The joy of boring buildings

“I don’t want to be interesting,” said Mies van der Rohe. “I want to be good.” From the architect who also said “Less is more”, it is one of culture’s finest, and most foundational quotes. 

Some might say that Mies, who pioneered the transparent glass house and the fully glazed, curtain-walled office tower, was at least partly responsible for the banal streetscapes of the contemporary city. They may be right. But Mies’s own buildings, from his Farnsworth House in Illinois (1951) to the Seagram Building in New York (1958) are ineffably elegant, exquisitely engineered and detailed, sublime in their minimalism, ethereal in their ghostly presence.

Some might say that as an architect, my view is tainted, that I have been immersed in a culture (or even a cult) which values this kind of purity and am no longer critical. Perhaps that’s true too.

There has been a lot of talk recently about boring architecture. This comes most notably from designer Thomas Heatherwick, who, in his book Humanise: A Maker’s Guide to Building Our World, writes of a “blandemic”. It has also been coming from an increasingly insistent conservative lobby, in pressure groups and on social media, who post pictures of cities in Italy or crescents in Bath, suggesting that this is what we have somehow lost. These streets, incidentally, are always in a European past.

There is something, you might think, in it. To walk through a new exurb, planned around cars rather than people, with its cookie-cutter houses and sickly trees, its swaths of tarmac, slashes of fencing and lack of any sense of place or character is undeniably depressing. As is, probably, a walk through a central business district, anywhere from Chile to China: the anonymous glazed walls and the glimpses of bored, alienated security guards, the sheer lack of variety. 

Like everything in contemporary culture, though, it is not that simple. Heatherwick blames architects, notably Le Corbusier, whom he christens “The God of Boring”. Le Corbusier appears here as a caricature: the man who wanted to replace central Paris with tower blocks; the man indirectly responsible for every grim slab tower and rain-stained housing estate; the humourless, ego-driven architect in the bow-tie and the round glasses. But he is also an odd target.

As it happens, I am one of the vanishingly few architects who has rarely been seduced by Le Corbusier’s work, but to call the designer of the Villa Savoye (1931) or Notre-Dame du Haut (1955) chapel boring is perverse. Even the housing he designed in Marseille, the Unité d’Habitation (1952), which has been blamed for so many poor imitations, is a wonder: humane and thoughtful, with social infrastructure built into it alongside a welter of decorative touches from light fittings to stained glass.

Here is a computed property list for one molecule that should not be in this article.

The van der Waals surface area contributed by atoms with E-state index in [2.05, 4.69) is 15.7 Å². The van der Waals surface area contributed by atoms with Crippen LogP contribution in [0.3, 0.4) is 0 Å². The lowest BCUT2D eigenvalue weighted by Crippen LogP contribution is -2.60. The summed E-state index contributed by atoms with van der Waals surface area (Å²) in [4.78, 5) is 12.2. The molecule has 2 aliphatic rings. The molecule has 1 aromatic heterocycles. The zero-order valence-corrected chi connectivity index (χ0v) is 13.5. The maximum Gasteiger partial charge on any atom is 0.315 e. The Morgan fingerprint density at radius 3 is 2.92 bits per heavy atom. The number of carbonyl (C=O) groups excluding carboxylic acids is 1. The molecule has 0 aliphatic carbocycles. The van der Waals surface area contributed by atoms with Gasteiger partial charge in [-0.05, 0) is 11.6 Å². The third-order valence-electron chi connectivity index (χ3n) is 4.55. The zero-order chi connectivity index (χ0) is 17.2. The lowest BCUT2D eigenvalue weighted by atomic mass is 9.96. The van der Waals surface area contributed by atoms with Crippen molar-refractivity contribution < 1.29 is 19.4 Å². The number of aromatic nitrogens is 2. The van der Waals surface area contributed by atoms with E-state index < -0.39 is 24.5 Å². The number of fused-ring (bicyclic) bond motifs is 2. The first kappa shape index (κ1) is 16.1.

Heatherwick suggests, as have other commentators, that “science” tells us that people prefer ornamented buildings. Referring to the subject of a research project on stimulation in environments conducted by Colin Ellard, Heatherwick writes: “The Boredom wasn’t just making them feel nothing. Their brains and bodies were going into a state of stress . . . Boring modern landscapes, which privilege repetition over complexity, supply us with an unnaturally low level of information . . . When the brain is deprived of information from its environment, it takes it as a signal that something is wrong. It panics.”

Boring architecture is, he suggests, stressing us out.


But what, exactly, is boring architecture? I guess we know it when we see it: the steel, glass and concrete towers, the generic storefronts, the anonymous blocks. This, though, is the architecture of global neoliberalism. It is the result of deliberate regulation, global supply chains, the market, the demands of contractors for a certain homogeneity (so they can keep building the same, familiar thing) and a market that likes certainty and is decidedly nervous of anything different. The preponderance of the generic is a product of a particular kind of capital.

Exterior of Antoni Gaudí’s Sagrada Familia church in Barcelona
Light flooded inside of the church Sagrada Familia

In his book, pleading for something different, Heatherwick points to the work of Gaudí, which he encountered in a remaindered book as a student, to provoke the question: couldn’t architecture be a little more extravagant?

Of course! Gaudí, we all love Gaudí, the crazy Catalan (undeniably not boring) who was run over by a tram and whose Sagrada Familia church in Barcelona is, astonishingly (and controversially), nearing completion almost a century after his death.